14. Aha! Someone finally mentioned it. I didn't, because I'm also a QED tester and don't wish to be seen as overtly partisan. The current PL2 model is impressive. It is lightweight, cheaper than most (if not all) other PI detectors, has great ergonomics and can be used with all the GP and GPX Minelab, Coiltek and Nuggetfinder monoloops. Power consumption is minimal and just two supplied 18650 LI ION cells give a good days detecting The designer and manufacturer (Howard) lives near Ballarat in Victoria, and, unlike any other detector manufacturer, goes out of his way to personally help anybody who experiences problems. Howard has a restless intellect and is constantly fiddling with new technology and future improvements to his baby. Every time I see him he is bursting with enthusiasm over some proposed changes or other. He reminds me a little of the late professor Julius Sumner Miller - - :) Some Minelab users find it difficult to adapt to the QED. It is a totally different machine to operate and some habitual Minelab operating techniques don't directly transcribe successfully. Further, certain highly magnetic soils can prove difficult to obtain good depth in. This can be an issue with many detectors. There is no such thing as the perfect detector for all applications and I, for one, always carry another in the vehicle just in case. Nonetheless, there are few detectors which can be swung all day with little fatigue (and no bungy, in my case) For me, it is the perfect prospecting new ground machine, and since that's what I do, ergo, for me it is the perfect detector. See: https://www.detectorprospector.com/forums/topic/4255-gold-found-with-qed/?tab=comments#comment-45878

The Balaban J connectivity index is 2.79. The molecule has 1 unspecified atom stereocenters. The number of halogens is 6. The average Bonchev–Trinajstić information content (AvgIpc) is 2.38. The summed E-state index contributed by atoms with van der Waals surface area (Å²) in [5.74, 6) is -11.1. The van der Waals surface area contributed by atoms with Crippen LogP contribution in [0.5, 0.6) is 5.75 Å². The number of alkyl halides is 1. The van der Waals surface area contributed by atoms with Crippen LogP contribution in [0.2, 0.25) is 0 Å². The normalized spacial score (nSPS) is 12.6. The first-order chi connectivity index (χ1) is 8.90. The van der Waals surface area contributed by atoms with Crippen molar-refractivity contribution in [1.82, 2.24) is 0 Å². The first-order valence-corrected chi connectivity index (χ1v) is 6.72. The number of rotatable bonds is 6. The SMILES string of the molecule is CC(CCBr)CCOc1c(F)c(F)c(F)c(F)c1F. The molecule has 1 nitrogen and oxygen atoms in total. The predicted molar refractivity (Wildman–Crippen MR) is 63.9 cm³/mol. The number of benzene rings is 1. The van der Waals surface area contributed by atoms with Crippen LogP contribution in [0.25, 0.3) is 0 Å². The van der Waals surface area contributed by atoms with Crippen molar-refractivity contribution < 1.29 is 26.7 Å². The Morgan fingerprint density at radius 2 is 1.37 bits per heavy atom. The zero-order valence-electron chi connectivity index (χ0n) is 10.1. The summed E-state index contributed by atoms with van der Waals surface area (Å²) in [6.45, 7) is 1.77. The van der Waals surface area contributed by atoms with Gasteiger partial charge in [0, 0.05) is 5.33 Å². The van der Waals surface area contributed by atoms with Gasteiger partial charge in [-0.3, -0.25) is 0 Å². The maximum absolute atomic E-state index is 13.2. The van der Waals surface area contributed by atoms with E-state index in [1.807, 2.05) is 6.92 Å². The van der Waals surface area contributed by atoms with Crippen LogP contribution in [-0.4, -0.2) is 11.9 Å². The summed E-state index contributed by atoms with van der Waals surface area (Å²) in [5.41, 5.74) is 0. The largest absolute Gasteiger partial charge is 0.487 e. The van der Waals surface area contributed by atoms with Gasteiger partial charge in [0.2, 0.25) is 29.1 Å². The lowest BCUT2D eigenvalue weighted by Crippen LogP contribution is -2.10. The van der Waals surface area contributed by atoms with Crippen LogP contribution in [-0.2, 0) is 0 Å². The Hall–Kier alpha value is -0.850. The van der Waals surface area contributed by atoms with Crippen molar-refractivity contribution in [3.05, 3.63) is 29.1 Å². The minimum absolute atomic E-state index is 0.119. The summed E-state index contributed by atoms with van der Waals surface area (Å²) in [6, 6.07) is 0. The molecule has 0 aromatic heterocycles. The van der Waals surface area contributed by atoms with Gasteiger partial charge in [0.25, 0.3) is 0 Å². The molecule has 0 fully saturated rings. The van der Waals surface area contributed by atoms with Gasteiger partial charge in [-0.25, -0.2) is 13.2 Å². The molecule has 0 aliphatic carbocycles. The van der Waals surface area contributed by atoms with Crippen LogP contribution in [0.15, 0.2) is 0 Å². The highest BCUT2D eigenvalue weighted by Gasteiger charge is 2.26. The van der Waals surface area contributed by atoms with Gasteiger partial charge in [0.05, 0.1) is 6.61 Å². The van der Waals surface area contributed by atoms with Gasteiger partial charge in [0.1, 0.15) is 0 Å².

15. Thanks Jason, I appreciate that. Nice to have you back by the way. Believe it or not the number one sales area for the GPZ 7000 is..... Africa! People there were paying as much for a GPX 4500 as a GPZ 7000 at the height of the rush. There is more money in Africa than people think. They of course offer a full range however for those that cant afford the more expensive units - Gold Monster was made specifically for Africa. Selling to the "first world" countries was more an afterthought egged on by people like me.
  16. Bang for buck you cannot beat a new 4500, with an EVO coil. Will work anywhere in Australia ! Rick
  17. I believe that for sure, I guess what I'm referring to is the GPZ in specific though. My impression is that a lot of prospectors in Africa are using stuff like the Gold Monster and older PI's more, but I really have no idea. I know they are serious prospectors too, more than I am since often there is no option for them but to find gold. I'm just basing that off what people tell me whom I speak with on my Youtube channel mostly. There is some interesting stuff happening out there which is only just now starting and may or may not lead to more. A lot of global people who never use forums contact me through my videos which is pretty cool. One guy I just spoke with has permits to prospect recently opened areas in Northern Iraq (Kurdish territory) and will be essentially detecting in a war zone as they are still fighting ISIS, a place that has never seen a metal detector before in a non-military sense. He's just a young Kurdish kid, and is going to set up an Instagram page to update his progress. People like this contact me almost daily for detector recommendations, and often I refer them to your gold detector review page. All kinds of people from all over, - Papua New Guinea and a few other places in Oceania, Peru, China, etc. The large majority, I mean close to 99% if I guessed, want to know what to buy under $500 though. So I'm assuming there aren't a ton of GPZ's being used by the locals in these places and so I really started wondering what it's future was going to hold there. So I'm guessing Minelab generally has goals to target that price range and market since by far it seems to have the largest growth potential. I just wanted to make sure they didn't forget us. *On a side note, what exactly does Minelab manufacture in Idaho?